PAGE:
The practical question raised by the 3PAR announcement is whether an innovative adaptive queue-depth measuring algorithm is really all you need to balance I/O loads. I don't think that it is, and would furthermore state that no one should be deploying VMware for interconnection to enterprise storage architectures like FC fabrics without using Virtual Instruments. With NetWisdom, a product from that company, you can determine I/O pathing based on 90-plus parameters and target all of the storage devices in your infrastructure, not just the proprietary hardware enabled by a proprietary driver enhancement.
The third big issue that confronts VMware and other virtualization products is what I think of as "a revolution from below." Even if problem number one is solved, and the hypervisor does a good job of brokering both legal and illegal application resource calls, and even if problem two is solved, and some generic mechanism is discovered for automatic I/O load balancing and optimization, the potential problem remains of what would happen if an advertised resource isn't actually what it says it is.
Thin provisioning, pioneered on disk arrays themselves by 3PAR and Compellent but now being adopted by EMC and other name brand finished-array sellers, provides an illustration of a fundamental problem. Thin provisioning is a high-tech shell game that takes storage that has been allocated to an application (but is currently unused) and provisions it to another application. A proprietary demand-forecasting algorithm is then applied by the vendor to anticipate capacity requirements.
The vendors proffering this technology say that over-provisioning storage capacity in this way simplifies capacity management, enabling more storage capacity to be managed by fewer hands. The problem is that the scheme is only as good as the vendor's forecasting algorithm, which is top secret. If there is a sudden demand for space by an application that believes it owns the space -- the I/O equivalent of a margin call -- and that space is not available, the impact could be huge.
Jokingly, a Compellent spokesperson responded to a query on this matter from an audience member at a recent conference: "If there were suddenly an unforecasted demand by an application for space that has been thinly provisioned elsewhere, the application would most likely abend. If the application was hosted in a VM, the VM would probably fail, as would all of the other VMs. Then the hypervisor would fail, the underlying server operating system would probably fail, and smoke would start billowing out of the side of the server…"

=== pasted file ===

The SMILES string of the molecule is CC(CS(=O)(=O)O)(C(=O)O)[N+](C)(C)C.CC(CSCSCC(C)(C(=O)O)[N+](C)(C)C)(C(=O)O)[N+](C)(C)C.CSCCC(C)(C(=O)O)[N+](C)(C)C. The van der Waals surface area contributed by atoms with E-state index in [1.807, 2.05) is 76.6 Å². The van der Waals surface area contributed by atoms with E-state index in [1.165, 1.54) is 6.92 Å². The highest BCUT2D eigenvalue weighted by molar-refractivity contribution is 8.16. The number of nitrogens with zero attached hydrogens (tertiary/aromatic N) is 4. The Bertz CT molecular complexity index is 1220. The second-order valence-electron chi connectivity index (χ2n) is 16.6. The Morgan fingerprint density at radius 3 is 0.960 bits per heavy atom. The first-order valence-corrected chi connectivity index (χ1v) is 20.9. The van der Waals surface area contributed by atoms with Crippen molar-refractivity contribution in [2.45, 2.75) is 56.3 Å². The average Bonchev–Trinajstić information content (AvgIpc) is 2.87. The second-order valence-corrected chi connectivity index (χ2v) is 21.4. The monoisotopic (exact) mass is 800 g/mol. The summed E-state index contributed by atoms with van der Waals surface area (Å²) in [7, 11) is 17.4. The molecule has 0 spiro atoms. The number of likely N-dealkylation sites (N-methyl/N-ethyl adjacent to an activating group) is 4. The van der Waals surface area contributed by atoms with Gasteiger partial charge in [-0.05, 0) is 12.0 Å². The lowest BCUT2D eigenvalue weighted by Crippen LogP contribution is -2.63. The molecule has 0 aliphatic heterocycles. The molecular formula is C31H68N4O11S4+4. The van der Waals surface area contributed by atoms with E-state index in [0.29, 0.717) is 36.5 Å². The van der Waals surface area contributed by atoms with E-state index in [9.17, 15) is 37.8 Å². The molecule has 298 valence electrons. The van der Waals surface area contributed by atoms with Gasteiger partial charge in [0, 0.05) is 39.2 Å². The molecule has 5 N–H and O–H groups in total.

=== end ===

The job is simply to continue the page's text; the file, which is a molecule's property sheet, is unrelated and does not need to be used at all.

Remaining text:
Nobody found the joke amusing.
The point is that even if the hypervisor does its job reasonably well, if a resource misbehaves, the consequences for the virtual server environment could be huge. The same outcomes of application and server OS failure might arise in a non-virtualized application hosting environment, of course, but having a catastrophic failure in a virtualized server setting runs the risk of jeopardizing not only the single application requesting the resource but potentially many other applications that are hosted in other VMs in the same physical box.
At the end of the day, server virtualization doesn't fix the underlying problems of infrastructure at all. It may worsen them by adding an abstraction layer that obfuscates effective resource management and troubleshooting. At least one vendor of storage management software is making a business case for their product by citing the problem of "dark storage" -- storage allocated by the storage admins to the server admins, but which is then only partly overlaid with a file system with the remainder forgotten by both administrators. This problem, which occurs in the physical server world all too often, is even more difficult to ferret out in virtual server environments.
I'll tell you more in my next column.